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A Chinese The lunar capsule has returned to Earth with the first fresh samples of rock and debris from Moon in more than 40 years.

The Chang’e 5 probe capsule landed in the Siziwang district of the Inner Mongolia region, state media reported.

The capsule previously detached from its orbiter module and bounced off Earth’s atmosphere to reduce its speed before passing by and parachuting to the ground.

The capsule landed in snow-covered grasslands in Mongolia on Thursday.
The capsule landed in snow-covered grasslands in Mongolia on Thursday. (China Global Television Network)

Two of the four modules of the Chang’e 5 landed on the moon on December 1 and collected about 2 kilograms of samples by pulling them from the surface and drilling two meters into the lunar crust.

The samples were deposited in a sealed container which was carried back to the return module in a lift vehicle.

The successful mission was the latest development for China’s increasingly ambitious space program that includes a robotic mission to Mars and plans for a permanent orbiting space station.

Recovery teams had prepared helicopters and all-terrain vehicles to focus on the signals emitted by the lunar spacecraft and locate it in the darkness that envelops the vast snow-covered region in the far north of China, long used as a landing site for China’s Shenzhou manned spacecraft. .

The return of the spacecraft marked the first time scientists have obtained fresh samples of lunar rocks from the former Soviet Union’s Luna 24 robot probe in 1976.

The newly collected rocks are believed to be billions of years younger than those previously obtained by the US and the former Soviet Union, offering new insights into the history of the moon and other bodies in the solar system.

They come from a part of the moon known as Oceanus Procellarum, or Ocean of Storms, near a site called Mons Rumker that was believed to be volcanic in ancient times.

As with the 382 kg of lunar samples brought in by American astronauts from 1969 to 1972, they will be analyzed by age and composition and expected to be shared with other countries.

The age of the samples will help fill a gap in knowledge about the moon’s history between roughly 1 billion and 3 billion years ago, Brad Jolliff, director of the McDonnell Center for Space Sciences at the University of Washington in the city American from St. Louis said in an email.

They can also provide clues to the availability of economically useful resources on the moon, such as concentrated hydrogen and oxygen, Jolliff said.

The new specimens are expected to provide a new perspective on the geology and early history of the moon.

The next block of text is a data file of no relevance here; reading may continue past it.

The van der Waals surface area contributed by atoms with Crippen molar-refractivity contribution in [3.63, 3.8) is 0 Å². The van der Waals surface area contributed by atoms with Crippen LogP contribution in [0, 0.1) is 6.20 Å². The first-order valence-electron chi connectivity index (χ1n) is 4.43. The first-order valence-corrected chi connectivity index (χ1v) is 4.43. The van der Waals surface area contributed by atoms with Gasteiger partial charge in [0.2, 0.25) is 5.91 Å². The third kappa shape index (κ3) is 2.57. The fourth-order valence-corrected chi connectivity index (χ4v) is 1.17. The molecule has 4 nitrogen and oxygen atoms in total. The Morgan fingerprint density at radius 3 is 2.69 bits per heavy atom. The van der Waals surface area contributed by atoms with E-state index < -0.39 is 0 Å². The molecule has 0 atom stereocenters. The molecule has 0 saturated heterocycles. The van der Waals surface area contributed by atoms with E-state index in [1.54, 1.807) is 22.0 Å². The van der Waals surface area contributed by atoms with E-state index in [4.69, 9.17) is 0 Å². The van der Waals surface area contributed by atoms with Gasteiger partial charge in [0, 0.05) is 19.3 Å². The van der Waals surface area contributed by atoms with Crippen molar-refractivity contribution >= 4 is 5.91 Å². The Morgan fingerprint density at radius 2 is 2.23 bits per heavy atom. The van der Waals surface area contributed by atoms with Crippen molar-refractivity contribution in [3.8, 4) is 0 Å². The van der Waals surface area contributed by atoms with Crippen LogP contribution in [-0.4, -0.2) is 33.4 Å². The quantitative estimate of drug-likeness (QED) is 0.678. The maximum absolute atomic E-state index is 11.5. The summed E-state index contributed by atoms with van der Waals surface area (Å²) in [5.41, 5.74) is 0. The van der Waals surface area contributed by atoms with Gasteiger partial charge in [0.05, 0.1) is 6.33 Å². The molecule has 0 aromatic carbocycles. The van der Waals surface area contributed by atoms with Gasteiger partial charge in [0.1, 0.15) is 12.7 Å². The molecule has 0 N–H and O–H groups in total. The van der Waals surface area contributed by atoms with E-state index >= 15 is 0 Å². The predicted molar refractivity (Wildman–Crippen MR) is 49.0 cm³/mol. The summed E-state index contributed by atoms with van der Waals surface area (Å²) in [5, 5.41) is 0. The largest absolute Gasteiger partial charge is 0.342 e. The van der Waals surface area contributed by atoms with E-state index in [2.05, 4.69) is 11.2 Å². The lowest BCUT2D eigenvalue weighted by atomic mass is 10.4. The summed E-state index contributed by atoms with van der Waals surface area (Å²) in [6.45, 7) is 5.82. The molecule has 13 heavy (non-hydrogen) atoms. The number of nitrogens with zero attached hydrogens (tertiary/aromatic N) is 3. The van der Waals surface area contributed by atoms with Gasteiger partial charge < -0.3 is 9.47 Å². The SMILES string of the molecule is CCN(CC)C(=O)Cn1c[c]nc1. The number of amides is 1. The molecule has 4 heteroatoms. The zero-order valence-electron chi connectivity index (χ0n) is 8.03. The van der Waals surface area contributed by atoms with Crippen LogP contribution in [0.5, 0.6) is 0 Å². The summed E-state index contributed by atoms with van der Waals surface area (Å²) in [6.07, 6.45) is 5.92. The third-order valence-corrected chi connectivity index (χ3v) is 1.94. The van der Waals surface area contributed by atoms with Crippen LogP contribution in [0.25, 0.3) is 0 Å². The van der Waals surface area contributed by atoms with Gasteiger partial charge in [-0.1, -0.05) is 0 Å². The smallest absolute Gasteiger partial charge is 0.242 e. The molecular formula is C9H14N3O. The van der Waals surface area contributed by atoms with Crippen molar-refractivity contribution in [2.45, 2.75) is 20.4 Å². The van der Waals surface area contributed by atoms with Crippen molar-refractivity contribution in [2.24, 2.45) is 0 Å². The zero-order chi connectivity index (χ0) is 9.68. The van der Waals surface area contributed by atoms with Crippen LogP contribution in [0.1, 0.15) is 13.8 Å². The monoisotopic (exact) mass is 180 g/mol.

The new specimens are expected to provide a new perspective on the geology and early history of the moon. (CLEP)

“These samples will be a treasure!” Mr Jolliff said.

“Hats off to our Chinese colleagues for carrying out a very difficult mission; The science that will emerge from the analysis of the returned samples will be a legacy that will last for many, many years and hopefully involve the international community of scientists.

The Chang’e 5 took off from a launch base in southern China’s Hainan island province on November 23 and appeared to have completed its highly technically sophisticated mission without any problems.

It marked China’s third successful lunar landing, but the only one to lift off from the moon again.

Its predecessor, Chang’e 4, became the first probe to land on the little-explored far side of the moon and continues to send data on conditions that could affect future extended human stay on the moon.

The moon has been a particular focus of the Chinese space program, which says it plans to bring humans there and possibly build a permanent base. No timeline or other details have been announced.

China has also joined the effort to explore Mars.

In July, it launched the Tianwen 1 probe, which was carrying a lander and a rover robot to search for water.

In 2003, China became the third country to send an astronaut into orbit on its own after the Soviet Union and the United States and their space program have proceeded more cautiously than the American-Soviet space race of the decade. 1960, which was marked by fatalities and throwing glitches.

By taking gradual steps, China appears on the path to building a program that can maintain steady progress.

“They have read and admired the Apollo playbook (from the American lunar program), but they have also learned the format,” said Joan Johnson-Freese, an expert on China’s space program at the US Naval War College.

“It is better to go slow and configure the infrastructure for the future than to do it quickly and end up with little to keep you going.”

The latest flight includes collaboration with the European Space Agency, which is helping to monitor the mission.

Amid concerns about the secrecy of the Chinese space program and close military connections, the United States prohibits cooperation between NASA and the CNSA unless Congress gives approval.

That has prevented China from participating in the International Space Station, something it has sought to offset by launching an experimental space station and plans to complete a permanent orbit outpost in the next two years.

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